Later in the week I bring banana bread to him while he’s working at the bakery. I tell myself I didn’t bake it for him, but really I did. He has a hickey on his neck that I didn’t give him. I feel sick to my stomach. I know I should leave, but instead I hang around the bakery until his shift ends. Once we’re outside, I start crying, and he hugs me and says he has to go; he hates to leave me like this, but there’s this rave, and someone’s waiting for him there. He walks away and doesn’t look back.


Just three months ago I was feeling absolutely terrified of finishing my last semester of college. Despite my near-constant anxiety and shyness, I had found good friends, a safe life. I didn’t want anything new.

After graduation I got together with a friend at a cafe. I had been there a dozen times before, but as usual when I go out, I felt nervous and a little ill. I couldn’t relax until my friend arrived and hugged me.

Inside, we ordered dessert and took a seat, and she gave me a present she had made for me, an artwork on brown paper rolled up and tied with a red ribbon. I unfurled it and gazed at the painting of a girl walking along a path that loops out of view behind a mountain.

Below the picture it read:

Faith and doubt both are needed — not as antagonists, but working side by side to take us around the unknown curve.

— Lillian Smith

My friend pointed to the girl and said, “Look, there’s Lynn, rounding the corner into the unknown.”

I hugged her and cried in the crowded cafe.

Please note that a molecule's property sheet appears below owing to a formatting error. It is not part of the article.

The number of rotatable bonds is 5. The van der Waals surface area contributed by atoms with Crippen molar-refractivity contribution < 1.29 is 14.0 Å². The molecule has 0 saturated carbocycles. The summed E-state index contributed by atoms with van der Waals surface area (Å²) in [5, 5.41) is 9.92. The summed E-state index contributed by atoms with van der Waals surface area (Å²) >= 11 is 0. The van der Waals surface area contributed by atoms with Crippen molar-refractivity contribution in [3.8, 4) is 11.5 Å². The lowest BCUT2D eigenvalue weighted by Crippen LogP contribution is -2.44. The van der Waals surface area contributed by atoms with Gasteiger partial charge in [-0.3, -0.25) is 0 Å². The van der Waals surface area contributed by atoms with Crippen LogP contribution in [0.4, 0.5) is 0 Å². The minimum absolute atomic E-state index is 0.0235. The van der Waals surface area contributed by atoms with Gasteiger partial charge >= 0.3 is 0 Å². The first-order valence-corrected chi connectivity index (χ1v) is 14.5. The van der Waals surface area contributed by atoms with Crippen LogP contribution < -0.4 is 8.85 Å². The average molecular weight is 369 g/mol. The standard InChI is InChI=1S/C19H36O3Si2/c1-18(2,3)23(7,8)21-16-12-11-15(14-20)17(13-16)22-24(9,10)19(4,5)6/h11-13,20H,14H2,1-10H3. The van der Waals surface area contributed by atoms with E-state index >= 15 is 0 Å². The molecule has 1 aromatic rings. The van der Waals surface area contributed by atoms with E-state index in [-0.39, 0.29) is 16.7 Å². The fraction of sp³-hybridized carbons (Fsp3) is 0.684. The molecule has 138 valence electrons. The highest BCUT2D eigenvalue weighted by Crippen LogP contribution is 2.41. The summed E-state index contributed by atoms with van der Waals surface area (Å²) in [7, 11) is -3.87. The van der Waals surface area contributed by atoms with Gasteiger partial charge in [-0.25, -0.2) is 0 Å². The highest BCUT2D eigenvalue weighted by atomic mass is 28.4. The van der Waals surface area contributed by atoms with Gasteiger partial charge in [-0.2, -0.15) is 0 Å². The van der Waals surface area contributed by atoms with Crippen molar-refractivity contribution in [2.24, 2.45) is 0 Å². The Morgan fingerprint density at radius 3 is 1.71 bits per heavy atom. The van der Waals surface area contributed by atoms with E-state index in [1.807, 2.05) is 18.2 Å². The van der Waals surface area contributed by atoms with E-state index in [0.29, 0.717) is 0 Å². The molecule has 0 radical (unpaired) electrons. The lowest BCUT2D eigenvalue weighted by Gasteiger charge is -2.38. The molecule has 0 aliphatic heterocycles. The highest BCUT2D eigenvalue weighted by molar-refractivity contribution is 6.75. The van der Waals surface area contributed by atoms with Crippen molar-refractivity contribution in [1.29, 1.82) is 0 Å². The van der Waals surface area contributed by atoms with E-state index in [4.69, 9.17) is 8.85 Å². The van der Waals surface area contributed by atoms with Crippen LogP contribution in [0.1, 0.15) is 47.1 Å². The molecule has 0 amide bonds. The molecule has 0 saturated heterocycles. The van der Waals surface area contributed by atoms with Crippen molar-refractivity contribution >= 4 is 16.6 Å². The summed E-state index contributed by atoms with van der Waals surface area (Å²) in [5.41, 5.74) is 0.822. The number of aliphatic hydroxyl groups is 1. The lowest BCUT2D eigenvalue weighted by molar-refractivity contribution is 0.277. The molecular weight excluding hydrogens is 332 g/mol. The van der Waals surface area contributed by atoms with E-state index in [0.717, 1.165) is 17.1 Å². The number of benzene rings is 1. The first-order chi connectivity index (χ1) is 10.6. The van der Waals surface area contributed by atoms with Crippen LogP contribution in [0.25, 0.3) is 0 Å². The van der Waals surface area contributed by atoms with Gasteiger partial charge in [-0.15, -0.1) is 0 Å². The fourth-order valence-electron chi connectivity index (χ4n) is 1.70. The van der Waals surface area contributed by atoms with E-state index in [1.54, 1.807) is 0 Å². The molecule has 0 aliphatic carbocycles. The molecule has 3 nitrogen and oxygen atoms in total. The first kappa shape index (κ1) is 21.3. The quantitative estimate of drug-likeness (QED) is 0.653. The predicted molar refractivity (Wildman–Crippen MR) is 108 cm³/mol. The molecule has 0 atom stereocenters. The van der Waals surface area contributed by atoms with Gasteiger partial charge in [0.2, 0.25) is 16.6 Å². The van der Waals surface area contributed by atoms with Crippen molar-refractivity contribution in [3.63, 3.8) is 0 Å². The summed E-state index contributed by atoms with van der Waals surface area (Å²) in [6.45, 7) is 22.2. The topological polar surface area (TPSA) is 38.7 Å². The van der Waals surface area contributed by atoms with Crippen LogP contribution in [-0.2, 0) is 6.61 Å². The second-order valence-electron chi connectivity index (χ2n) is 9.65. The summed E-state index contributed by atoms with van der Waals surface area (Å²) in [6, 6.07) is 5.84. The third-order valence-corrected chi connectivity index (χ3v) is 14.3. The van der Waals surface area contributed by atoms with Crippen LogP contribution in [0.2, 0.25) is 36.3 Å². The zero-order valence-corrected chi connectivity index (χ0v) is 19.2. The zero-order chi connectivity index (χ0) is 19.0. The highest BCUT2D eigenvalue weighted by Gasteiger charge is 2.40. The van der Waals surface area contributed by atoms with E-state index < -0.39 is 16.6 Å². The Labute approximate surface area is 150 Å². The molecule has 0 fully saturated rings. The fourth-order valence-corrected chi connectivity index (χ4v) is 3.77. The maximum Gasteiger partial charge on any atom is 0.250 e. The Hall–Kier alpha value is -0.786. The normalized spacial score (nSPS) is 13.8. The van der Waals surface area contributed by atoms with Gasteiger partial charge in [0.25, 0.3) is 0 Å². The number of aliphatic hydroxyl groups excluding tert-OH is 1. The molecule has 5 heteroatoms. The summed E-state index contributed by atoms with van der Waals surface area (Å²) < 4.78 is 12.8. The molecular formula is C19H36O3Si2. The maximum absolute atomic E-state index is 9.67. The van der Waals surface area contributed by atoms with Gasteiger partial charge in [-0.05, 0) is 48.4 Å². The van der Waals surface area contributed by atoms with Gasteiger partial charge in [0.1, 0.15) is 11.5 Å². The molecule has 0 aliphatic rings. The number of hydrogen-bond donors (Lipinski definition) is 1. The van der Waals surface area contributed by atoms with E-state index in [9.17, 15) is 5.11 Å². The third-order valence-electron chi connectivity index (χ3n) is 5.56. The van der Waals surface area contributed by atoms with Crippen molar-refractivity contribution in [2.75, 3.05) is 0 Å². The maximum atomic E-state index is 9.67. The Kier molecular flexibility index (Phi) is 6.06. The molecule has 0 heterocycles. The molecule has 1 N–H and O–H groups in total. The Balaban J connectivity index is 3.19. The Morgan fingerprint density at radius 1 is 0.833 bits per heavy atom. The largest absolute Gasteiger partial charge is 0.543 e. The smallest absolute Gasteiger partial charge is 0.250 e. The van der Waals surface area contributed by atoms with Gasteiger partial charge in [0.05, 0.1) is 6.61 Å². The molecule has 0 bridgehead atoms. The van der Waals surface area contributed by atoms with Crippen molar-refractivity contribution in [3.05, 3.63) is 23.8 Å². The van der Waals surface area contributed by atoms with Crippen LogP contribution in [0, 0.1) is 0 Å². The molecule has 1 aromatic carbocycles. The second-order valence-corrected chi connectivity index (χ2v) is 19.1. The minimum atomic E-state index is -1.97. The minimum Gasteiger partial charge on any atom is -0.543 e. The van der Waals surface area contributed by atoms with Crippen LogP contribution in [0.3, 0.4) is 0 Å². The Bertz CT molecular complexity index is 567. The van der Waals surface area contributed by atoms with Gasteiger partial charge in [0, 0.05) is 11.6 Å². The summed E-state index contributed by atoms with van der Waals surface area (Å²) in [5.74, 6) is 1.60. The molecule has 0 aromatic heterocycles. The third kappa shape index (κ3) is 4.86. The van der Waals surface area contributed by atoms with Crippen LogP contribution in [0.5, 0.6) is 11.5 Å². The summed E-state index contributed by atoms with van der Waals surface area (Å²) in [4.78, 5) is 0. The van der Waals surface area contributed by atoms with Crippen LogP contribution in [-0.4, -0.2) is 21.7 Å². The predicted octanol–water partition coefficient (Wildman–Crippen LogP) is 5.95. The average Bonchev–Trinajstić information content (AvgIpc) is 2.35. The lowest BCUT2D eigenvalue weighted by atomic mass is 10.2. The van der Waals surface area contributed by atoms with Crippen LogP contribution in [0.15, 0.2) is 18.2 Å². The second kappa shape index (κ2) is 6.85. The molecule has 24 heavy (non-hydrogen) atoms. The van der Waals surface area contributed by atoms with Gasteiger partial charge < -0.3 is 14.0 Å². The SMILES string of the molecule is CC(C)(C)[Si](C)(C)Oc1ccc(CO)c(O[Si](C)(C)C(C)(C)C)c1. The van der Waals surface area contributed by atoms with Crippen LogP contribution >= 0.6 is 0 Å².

The guy with all the answers tells me he once got kicked out of an Asian buffet for standing by the sushi bar, high and reading Kurt Vonnegut and eating each piece of sushi as it was put out. He also says he waits years between reading Vonnegut novels “because he’s dead, and I have to make this stuff last my whole life.”

I prefer to read as much Vonnegut as I can, as quickly as I can. I would hate to go blind or die before I finish it all.


Kurt Vonnegut uses the phrase “and so on” in his novel Breakfast of Champions to acknowledge that literature lies. The book ends, but life goes on. More challenges are in store. More heartache, too.


When my aunt and four-year-old cousin come for a visit at my mother’s house, I hold my cousin and tickle him and watch with a smile as he plays with my mother’s dog, a Jack Russell terrier named Sissy. A week later my mother shows me a letter, transcribed by my aunt, that my cousin sent to the dog after the visit: “I love you, Sissy. You’re gonna miss me.”


Two days before I went to New York, the guy with all the answers and I took his dog to the park to celebrate her first birthday. He had adopted her and taken her with him on a backpacking trip through Yellowstone. This is the first time I have been jealous of a dog.

At the park we ate ice cream. He smoked a pipe packed with sage and catnip and put a birthday hat on the dog and tossed a stick for her and conversed effortlessly with other dog owners. I stayed by his side, silent.